# New data results show high school baseball similar to MLB

Some eternal truths and some new lessons are part of the findings provided by GameChanger, showing that baseball stays similar from high school to the major leagues.
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Big data has quickly changed baseball. The wisdom learned from defining probabilities is killing off sacrifice bunts (last season saw the lowest rate in recorded history, since 1884), intentional walks (lowest in recorded history, since 1955), stolen bases (lowest since 1973) pitchouts (all but extinct) and the eight position players defending from traditional spots. But sometimes the truths we long have held as self-evident are confirmed by big data—and I mean really, really, really big data.

What if you could analyze the data from 7 million games that involved one billion pitches? Don't worry about canceling your weekend plans; GameChanger already did it for you.

Year After Effect: Five pitchers at injury risk

GameChanger is a service that allows coaches and fans to store and analyze statistics for their team—in this case we are talking about 100,000 teams involving baseball and softball players from ages eight through 18. The folks at GameChanger collected and analyzed all that data, and what they found runs from the esoteric (who knew Montana high school baseball players hit home runs more often than other state?) to the prosaic (leadoff walks score 46% of the time).

But one of GameChanger’s key findings is a truth so old that it’s hard to know who said it first: The best pitch in baseball is the first-pitch strike. That truth is eerily as important in high school baseball as it is in the major leagues.

I asked GameChanger to separate the high school baseball numbers to remove it from any noise from Little League baseball or softball. The data revealed that pitchers throw a first-pitch strike 56.9% of the time. If the first pitch is a strike, the batter’s on-base percentage is .320; if it’s a ball, the OBP shoots up to .432.

How do such numbers compare to first-pitch numbers in MLB? Here you go:

 Category High School MLB ERA 3.89 3.96 First-strike percentage 56.9 60.7 OBP after 0–1 count .320 .265 OBP after 1–0 count .432 .374 Walk rate after first-pitch ball .281 .141 Walk rate after first-pitch strike .044 .044

While ERA is lower in high school, it’s easier to get on base because of walks (and easier to score because of unearned runs), so the OBPs are higher in high school. But when you examine how the first pitch influences the outcome of the at-bat, the two brands of baseball that otherwise are a world apart look very similar. A first-pitch ball in high school yields an extra .112 in OBP, or a 35% increase. A first-pitch ball in the majors yields an extra .109 in OBP, or a 41% increase. And major league baseball pitchers aren’t that much better than high school pitchers at throwing first-pitch strikes—only one extra strike for every three times around the batting order, or one strike every 27 batters. The game appears to have a kind of innate equilibrium.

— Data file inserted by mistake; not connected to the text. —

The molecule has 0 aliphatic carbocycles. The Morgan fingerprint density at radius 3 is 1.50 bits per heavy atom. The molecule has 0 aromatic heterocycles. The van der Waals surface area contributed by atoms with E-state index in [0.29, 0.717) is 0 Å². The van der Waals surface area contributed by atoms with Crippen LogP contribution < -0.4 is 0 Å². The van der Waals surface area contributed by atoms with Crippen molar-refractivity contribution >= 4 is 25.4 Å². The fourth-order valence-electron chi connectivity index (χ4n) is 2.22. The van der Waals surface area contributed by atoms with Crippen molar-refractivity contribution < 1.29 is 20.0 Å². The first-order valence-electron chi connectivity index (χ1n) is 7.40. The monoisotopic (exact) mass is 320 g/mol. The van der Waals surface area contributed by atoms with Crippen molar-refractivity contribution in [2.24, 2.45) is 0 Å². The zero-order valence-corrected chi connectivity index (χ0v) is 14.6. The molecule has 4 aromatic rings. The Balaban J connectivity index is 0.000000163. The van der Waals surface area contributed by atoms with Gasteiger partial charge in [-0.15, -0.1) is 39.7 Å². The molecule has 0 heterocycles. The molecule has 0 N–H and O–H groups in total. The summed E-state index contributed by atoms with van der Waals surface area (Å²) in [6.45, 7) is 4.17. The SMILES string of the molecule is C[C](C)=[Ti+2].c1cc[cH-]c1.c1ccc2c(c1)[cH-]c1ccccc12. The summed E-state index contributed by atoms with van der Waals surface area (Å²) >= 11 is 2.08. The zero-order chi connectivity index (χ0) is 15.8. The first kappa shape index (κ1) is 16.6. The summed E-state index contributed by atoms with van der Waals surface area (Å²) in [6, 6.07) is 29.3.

The importance of first-pitch strikes is one of several conclusions GameChanger took from the data. Among its recommendations to players, coaches and parents:

• Emphasize first-pitch strikes over strikeouts.

• Hard-hit ball percentages should be emphasized over batting averages.

• The number of quality at-bats has a direct correlation to wins (a quality at-bat is defined as an at-bat that includes three pitches after two strikes, at-bats lasting at least six pitches, or an extra-base hit, walk, sacrifice or sacrifice fly).

As long as we’re having fun with billions of recorded pitches, check out these oddities culled from high school baseball stats, which I will sprinkle with some apropos MLB trivia found within baseball-reference.com:

High School: Big Sky country is Big Fly country. Montana players hit home runs at the rate of one every 98.3 at-bats, tops in the country. West Virginia is second at 101.5.

MLB: The all-time MLB home run leader from Montana is John Lowenstein (116), who was born in the Treasure State but went to high school in California before spending 16 years in the majors from 1970 to '85 with the Indians, Rangers and Orioles.

High school: The top six states as ranked by highest batting average are all Western states: Colorado and Nevada (.330), followed by Utah, Arizona, Wyoming and New Mexico (.320).

MLB: Milestone alert: Yankees third baseman Chase Headley of Fountain, Colo., needs 74 hits to break the 100-year-old record for most major league hits by a Coloradan: 1,146 of Golden’s Roy Hartzell.

High School: In what should not be a surprise, the states with the four worst ERAs also are Western states: Wyoming (5.34), Colorado (5.06), Alaska (5.00) and Nevada (4.82).

MLB: Only nine Wyoming-born players ever pitched in the big leagues, none better than Casper’s Tom Browning (123–90) and none since Jeremy Horst (2–2 from 2011 to '13).

High School: Hitters in Washington, D.C. produce the most quality at-bats (47.2%), followed by Colorado (46.1) and Rhode Island (45.7).

MLB: The all-time D.C.-born MLB hits list: 1. Maury Wills. 2. Lu Blue. 3. Don Money.

High School: The smallest state packs the biggest punch. Rhode Island leads the country in hard-hit ball percentage (21%), followed by D.C. (20.6) and Arizona (19.8).

MLB: The second-best slugging percentage by a Rhode Island-born player belongs to former White Sox slugger Paul Konerko, who trails one Hall of Famer (Gabby Hartnett) and leads two others (Nap Lajoie and Hugh Duffy).